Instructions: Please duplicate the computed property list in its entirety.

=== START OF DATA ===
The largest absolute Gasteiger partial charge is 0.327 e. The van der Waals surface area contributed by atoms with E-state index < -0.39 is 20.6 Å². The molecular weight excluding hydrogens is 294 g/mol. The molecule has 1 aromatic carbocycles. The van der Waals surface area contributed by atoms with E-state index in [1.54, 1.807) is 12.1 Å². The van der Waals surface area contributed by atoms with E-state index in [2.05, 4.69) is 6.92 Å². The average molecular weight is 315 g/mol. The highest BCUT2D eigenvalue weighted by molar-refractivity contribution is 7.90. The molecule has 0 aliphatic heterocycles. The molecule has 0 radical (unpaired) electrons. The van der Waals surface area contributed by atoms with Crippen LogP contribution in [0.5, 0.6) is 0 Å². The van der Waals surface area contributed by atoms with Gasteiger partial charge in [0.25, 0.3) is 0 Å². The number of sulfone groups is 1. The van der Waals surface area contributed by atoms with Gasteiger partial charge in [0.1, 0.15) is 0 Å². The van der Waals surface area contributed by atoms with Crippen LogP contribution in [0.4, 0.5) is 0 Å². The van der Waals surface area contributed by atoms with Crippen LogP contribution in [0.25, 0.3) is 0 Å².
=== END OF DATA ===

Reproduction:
The largest absolute Gasteiger partial charge is 0.327 e. The van der Waals surface area contributed by atoms with E-state index < -0.39 is 20.6 Å². The molecular weight excluding hydrogens is 294 g/mol. The molecule has 1 aromatic carbocycles. The van der Waals surface area contributed by atoms with E-state index in [1.54, 1.807) is 12.1 Å². The van der Waals surface area contributed by atoms with E-state index in [2.05, 4.69) is 6.92 Å². The average molecular weight is 315 g/mol. The highest BCUT2D eigenvalue weighted by molar-refractivity contribution is 7.90. The molecule has 0 aliphatic heterocycles. The molecule has 0 radical (unpaired) electrons. The van der Waals surface area contributed by atoms with Crippen LogP contribution in [0.5, 0.6) is 0 Å². The van der Waals surface area contributed by atoms with Gasteiger partial charge in [0.25, 0.3) is 0 Å². The number of sulfone groups is 1. The van der Waals surface area contributed by atoms with Gasteiger partial charge in [0.1, 0.15) is 0 Å². The van der Waals surface area contributed by atoms with Crippen LogP contribution in [0.4, 0.5) is 0 Å². The van der Waals surface area contributed by atoms with Crippen LogP contribution in [0.25, 0.3) is 0 Å².